An article written by Cristian Peralta…
C is a general-purpose procedural computer programming language with features economy expression, modern flow control, data structures and a rich set of operators.
As a successor to the programming language B, C was originally designed for and implemented on the UNIX operating system by Denis Ritchie. Supporting structures programming, lexical variable scope, and recursion, C is not a very high level language, nor a big one, nevertheless:
“its absence of restrictions and its generality make it more convenient and effective for many task than supposedly powerful languages” according to Brian W Kernighan and Dennis Ritchie, in their most famous book C-Programming-Language written in 1978.
So, the growing popularity of C, the changes in the language over the years, and the need of programmers to translate the source code from a “high level programming language” (usually human readable) into a “lower level programming language” in order to create an executable program, allowed the creation of compilers by groups, one of this is not other than GCC.
Bur first of all, many of you might wonder, what is a compiler? And basically the answer is simple but instructive: in computing, a compiler is a program that translates computer code written in one programming language (the source language) into another language (the target language) to create an executable program that works across many operating systems, various technologies, and platforms in different useful forms. All in all, a compiler is likely to perform some important operations in order to make a program executable.
Thus, compiling a C program is a multi-stage process that have basically four steps to do it:
The GNU Compiler Collection (GCC) is an optimizing compiler produced by the GNU Project supporting various programming languages, hardware architectures and operating systems.
As C is a compiled language its source code is written using any editor of a programmer’s choice in the form of a text file, like Vi, Emacs, Visual Studio Code, etc. once we have done that then it has to be compiled into machine code.
Let’s see that:
In this stage, the preprocessor takes the source code as an input, and it removes all the comments from the source code, expanding macros and included files, in this way, the preprocessor erase the irrelevant sections of the code reducing its repetition. For example, lines starting with a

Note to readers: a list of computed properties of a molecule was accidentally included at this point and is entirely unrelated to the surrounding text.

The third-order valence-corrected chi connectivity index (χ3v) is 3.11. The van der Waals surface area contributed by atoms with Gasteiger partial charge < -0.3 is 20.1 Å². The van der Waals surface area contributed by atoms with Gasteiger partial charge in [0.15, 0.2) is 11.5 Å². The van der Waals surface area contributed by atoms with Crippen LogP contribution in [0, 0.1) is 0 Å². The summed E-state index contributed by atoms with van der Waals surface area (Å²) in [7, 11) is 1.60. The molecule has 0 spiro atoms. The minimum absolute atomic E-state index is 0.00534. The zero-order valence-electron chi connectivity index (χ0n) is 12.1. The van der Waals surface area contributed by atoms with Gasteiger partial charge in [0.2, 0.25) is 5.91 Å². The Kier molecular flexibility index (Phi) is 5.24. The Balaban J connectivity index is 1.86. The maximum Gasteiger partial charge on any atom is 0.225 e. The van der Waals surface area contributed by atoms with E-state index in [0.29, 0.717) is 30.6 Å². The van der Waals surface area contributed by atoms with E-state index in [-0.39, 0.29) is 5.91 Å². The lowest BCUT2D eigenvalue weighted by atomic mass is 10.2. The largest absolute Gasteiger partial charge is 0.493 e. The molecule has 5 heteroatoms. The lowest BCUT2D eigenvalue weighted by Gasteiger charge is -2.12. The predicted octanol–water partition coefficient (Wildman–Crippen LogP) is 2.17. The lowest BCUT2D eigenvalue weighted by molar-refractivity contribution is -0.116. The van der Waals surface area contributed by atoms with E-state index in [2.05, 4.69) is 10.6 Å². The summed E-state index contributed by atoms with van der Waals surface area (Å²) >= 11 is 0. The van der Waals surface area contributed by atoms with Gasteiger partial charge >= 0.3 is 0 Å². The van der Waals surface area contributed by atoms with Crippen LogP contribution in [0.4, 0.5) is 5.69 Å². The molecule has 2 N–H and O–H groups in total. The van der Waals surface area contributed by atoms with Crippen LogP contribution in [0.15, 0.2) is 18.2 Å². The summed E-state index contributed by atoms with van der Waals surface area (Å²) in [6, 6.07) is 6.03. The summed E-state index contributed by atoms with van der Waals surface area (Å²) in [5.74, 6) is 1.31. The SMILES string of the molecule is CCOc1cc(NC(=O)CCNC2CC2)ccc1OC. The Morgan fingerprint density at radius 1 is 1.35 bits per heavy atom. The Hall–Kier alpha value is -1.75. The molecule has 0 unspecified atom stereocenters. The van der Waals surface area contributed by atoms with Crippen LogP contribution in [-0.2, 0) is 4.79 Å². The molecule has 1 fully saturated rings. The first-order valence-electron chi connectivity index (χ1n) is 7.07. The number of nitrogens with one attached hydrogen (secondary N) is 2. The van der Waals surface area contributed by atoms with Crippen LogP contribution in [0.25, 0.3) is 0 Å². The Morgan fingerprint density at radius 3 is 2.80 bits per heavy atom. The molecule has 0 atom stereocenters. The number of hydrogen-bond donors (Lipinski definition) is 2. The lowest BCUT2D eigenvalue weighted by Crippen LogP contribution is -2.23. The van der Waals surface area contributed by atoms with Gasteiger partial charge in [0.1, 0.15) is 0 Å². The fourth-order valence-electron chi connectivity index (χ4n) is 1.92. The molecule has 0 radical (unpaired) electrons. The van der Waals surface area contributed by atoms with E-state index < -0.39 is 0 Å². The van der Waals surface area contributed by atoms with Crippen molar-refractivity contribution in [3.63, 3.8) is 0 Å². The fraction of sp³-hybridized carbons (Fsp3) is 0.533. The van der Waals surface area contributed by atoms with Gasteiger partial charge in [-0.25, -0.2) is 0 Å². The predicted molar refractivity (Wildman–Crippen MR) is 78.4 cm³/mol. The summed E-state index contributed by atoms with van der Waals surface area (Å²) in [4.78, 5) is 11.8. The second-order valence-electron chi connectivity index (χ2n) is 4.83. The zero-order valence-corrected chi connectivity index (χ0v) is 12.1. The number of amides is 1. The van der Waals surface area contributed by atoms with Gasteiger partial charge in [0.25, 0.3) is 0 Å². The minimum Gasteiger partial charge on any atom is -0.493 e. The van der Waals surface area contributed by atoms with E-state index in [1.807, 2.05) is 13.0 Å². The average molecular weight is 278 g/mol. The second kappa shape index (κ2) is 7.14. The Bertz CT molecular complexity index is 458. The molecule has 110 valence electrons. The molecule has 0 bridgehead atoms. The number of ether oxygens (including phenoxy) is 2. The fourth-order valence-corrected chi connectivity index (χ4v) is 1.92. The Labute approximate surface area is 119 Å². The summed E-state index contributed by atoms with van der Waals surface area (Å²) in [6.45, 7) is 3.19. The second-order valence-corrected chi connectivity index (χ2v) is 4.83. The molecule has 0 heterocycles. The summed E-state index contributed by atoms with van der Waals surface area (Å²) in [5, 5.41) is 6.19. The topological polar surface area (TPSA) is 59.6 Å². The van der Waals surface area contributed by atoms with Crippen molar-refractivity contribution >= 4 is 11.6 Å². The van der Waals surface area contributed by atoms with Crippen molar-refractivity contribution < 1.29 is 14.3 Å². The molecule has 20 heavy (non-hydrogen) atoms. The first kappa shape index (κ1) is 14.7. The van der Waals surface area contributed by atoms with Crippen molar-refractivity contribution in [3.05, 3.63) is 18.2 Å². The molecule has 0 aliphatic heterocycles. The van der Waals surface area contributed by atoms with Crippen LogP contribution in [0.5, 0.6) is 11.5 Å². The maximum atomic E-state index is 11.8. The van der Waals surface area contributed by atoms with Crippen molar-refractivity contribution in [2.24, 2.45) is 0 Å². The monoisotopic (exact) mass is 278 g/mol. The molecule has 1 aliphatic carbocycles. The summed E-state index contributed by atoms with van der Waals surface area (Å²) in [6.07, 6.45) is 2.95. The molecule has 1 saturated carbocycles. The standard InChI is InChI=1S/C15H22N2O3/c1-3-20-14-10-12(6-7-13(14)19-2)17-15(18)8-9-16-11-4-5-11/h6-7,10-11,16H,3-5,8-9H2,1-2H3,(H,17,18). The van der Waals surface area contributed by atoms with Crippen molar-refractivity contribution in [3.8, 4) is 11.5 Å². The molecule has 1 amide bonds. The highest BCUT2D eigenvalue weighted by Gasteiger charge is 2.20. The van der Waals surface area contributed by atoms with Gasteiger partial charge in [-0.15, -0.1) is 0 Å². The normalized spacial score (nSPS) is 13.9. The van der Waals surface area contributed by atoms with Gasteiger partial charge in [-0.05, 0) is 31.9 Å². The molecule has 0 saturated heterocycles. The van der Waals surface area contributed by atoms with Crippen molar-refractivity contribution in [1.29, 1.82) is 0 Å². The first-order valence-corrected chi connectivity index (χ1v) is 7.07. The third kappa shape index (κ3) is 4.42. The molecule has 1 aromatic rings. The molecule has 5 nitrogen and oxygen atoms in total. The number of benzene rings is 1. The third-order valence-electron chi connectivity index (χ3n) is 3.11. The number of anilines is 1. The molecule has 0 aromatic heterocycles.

# character are interpreted by the preprocessor as preprocessor commands. These commands form a simple macro language with its own syntax and semantics.
To print the result of the preprocessing stage, pass the
-E option to
With this command the preprocessor produce the contents of the stdio.h header file with the contents of the hello_world.c erasing irrelevant sections of the code.
In this stage, the preprocessed code is translated to assembly instructions specific to the target processor architecture. These form an intermediate human readable language. This step can generate machine code directly invoking the assembler.The existence of this step allows for C code to contain inline assembly instructions generating an output that the assembler will read and translate.
To save the result of the compilation stage, pass the
-S option to
This will create a file named
hello_world.s, containing the generated assembly instructions.
During this stage, an assembler is used to translate the assembly instructions to object code. The output consists of actual instructions to be run by the target processor. Running the command
-c option to
cc will create a file with the extension .o containing the object code of the program in a binary format.
During this stage, the object code generated in the assembly stage is composed of machine instructions that the processor usually understands. nevertheless, sometimes some pieces of the program are out of order, or missing.
In order to generate an executable program, those pieces have to be rearrange. This process is called linking.
The object code generated in the assembly stage is composed of machine instructions that the processor understands but some pieces of the program are out of order or missing. To produce an executable program, the existing pieces have to be rearranged and the missing ones filled in. This process is called linking.
In the case of the “Hello, World!” program, the linker will add the object code for the
puts function. The result of this stage is the final executable program. In this way,
cc will name this file
a.out. To name the file something else, pass the
-o option to
If you want to know more, you can always consult the man page on gcc or watch some interesting tutorials on internet.